Mesosoma. Mesoscutum with notaulices distinct in anterior half. Mesoscutal fovea not developed. Propodeum areolated, with seven setae on upper areola and five setae on lower areola. Fore wing. Pterostigma approximately 5.7 times as long as wide (Fig. 1C). Vein ratio 3SR/2SR about 0.9 (Fig. 1C).

Metasoma. Petiole subquadrate, 1.33 times as long as wide (Fig. 1D). Ovipositor sheaths elongated, with two long setae on dorsal margin (Fig. 1E).

Colouration. Head light-brown. Mouthparts light-brown. Scape brown, pedicel and F1 yellow to light-brown, remaining parts of antennae brown. Legs brown with light-brown tarsi. Petiole brown, remaining parts of metasoma light-brown to brown. Ovipositor sheath brown.

Body length. 1.8 mm.

Male

Unknown.

Type material

Holotype : 1 ♀, Russia, Western Cacausus, E. Krasnaya Polyana, Aibga mt. VII 2000, collected by sweeping, leg. Gurko. Deposited in the Biologiezentrum Linz´s collection, Austria.

Distribution and biology

Ephedrus antennalis sp. nov. was collected in the Western Caucasus Mountains of Russia, and that is the only locality where the species has been found to date.

Aphid host

Unknown (collected by sweeping).

Etymology

The new species takes its name from an unusual number of antennal segments (12), unique within the genus Ephedrus.

Ephedrus carinatus Tomanović, sp. nov.

Diagnosis

On the basis of fore wing venation (3SR vein longer than 2SR vein) (Fig. 2F), this species belongs to the plagiator species group. The new species morphologically resembles E. validus in possessing a reticulated petiole (Fig. 2G) and propodeum (Fig. 2E) and a densely setose ovipositor sheath (Fig. 2H), features that point to a subterranean habitat where it probably parasitizes root aphids. However, it differs clearly from E. validus in having wide and rugose notaulices along the dorsal side of the mesoscutum (Fig. 2D) (vs. shorter notaulices reaching the first third of the mesoscutum in E. validus (Fig. 3A)), second flagellomere approximately 3.2 times as long as wide (Fig. 2C) (vs. 2.7–2.8 times as long as wide in E. validus (Fig. 3B)) and a petiole approximately 1.35 times as long as wide at the spiracle level (Fig. 2G) (vs. a more elongated petiole, 1.4–1.6 times as long as wide at the spiracle level in E. validus (Fig. 3C)).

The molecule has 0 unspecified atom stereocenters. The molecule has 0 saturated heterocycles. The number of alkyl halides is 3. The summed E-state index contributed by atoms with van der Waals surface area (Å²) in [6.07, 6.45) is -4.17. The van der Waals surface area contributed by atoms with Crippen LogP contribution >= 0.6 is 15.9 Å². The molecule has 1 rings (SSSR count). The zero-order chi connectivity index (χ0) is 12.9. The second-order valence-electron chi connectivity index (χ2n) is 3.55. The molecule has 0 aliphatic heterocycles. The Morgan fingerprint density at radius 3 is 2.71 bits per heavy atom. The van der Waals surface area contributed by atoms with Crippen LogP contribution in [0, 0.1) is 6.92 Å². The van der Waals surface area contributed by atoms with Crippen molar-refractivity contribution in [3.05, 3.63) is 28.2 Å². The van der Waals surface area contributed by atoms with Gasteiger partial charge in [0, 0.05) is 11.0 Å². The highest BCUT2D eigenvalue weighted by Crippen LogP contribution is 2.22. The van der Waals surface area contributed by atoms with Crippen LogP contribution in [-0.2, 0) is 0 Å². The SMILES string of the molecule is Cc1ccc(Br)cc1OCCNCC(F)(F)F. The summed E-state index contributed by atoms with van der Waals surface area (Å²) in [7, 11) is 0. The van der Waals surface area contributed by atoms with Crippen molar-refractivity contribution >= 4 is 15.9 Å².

Figure 2. 

Ephedrus carinatus sp. nov. Tomanović A head B antenna C first and second flagellar segment D mesoscutum – dorsal aspect E propodeum – dorsal aspect F forewing G petiole – dorsal aspect H ovipositor sheaths – lateral aspect. Scale bars: 100 µm.

Female

Head. Malar space equal to approximately 0.32 of longitudinal eye diameter. Clypeus oval, densely setose with over 20 long setae. Tentorial index approximately 0.48. Maxillary palps with four palpomeres, labial palps with two. Head approximately 1.3 times wider than mesoscutum (Fig. 2A). Antennae 11-segmented, filiform, slightly tickened towards apex, with semierect setae which are shorter than half of diameter of the segments (Fig. 2B). F1 elongated, with a constriction in the first half, approximately 5.8 times as long as wide and approximately 1.8 times longer than F2 (Fig. 2C). F2 approximately 3.2 times as long as wide. F1 and F2 with two or three longitudinal placodes (Fig. 2C), F3 and F4 with four longitudinal placodes. F8 and F9 well separated.

Mesosoma. Mesoscutum with notaulices almost reaching the scutellum (Fig. 2D). Mesoscutal fovea absent. Propodeum very rugose, areolated and densely setose (Fig. 2E), with more than 15 and 20 setae on the upper areola and lower areola, respectively (Fig. 2E). Central areola wide and pentagonal.

Fore wing. Pterostigma approximately 4.6 times as long as wide (Fig. 2F). Vein ratios 3SR/2SR and 1SR/3SR approximately 1.30 (Fig. 2F).

Metasoma. Petiole subquadrate, approximately 1.35 times as long as wide at the spiracle level (Fig. 2G). Ovipositor sheaths elongated, densely setose and straight on the dorsal margin (Fig. 2H).

Colouration. Head black. Scape and pedicel yellow to light-brown. F1 yellow, remaining part of antennae brown. Mouthparts light-brown. Petiole light-brown to brown. Legs light-brown with dark apices. Metasoma brown. Remaining body parts brown to black.

Figure 3. 

Ephedrus validus A mesoscutum – dorsal aspect B first and second flagellar segments C petiole – dorsal aspect. Scale bars: 100 µm.

Body length. 2.0 mm.

Male

Unknown.

Type material

Holotype : 1 ♀, Austria, Oberösterreich, Lichtenberg, 01 IX 1933., collected by sweeping, leg. J. Kloiber. Deposited in the collection of the Biologiezentrum Linz´s collection, Austria.

Distribution and biology

Ephedrus carinatus sp. nov. is known only from a historical record from Austria. We assume that it is a parasitoid of root aphid species.

Etymology

The new species takes its name from the developed notaulices on the mesoscutum.

Discussion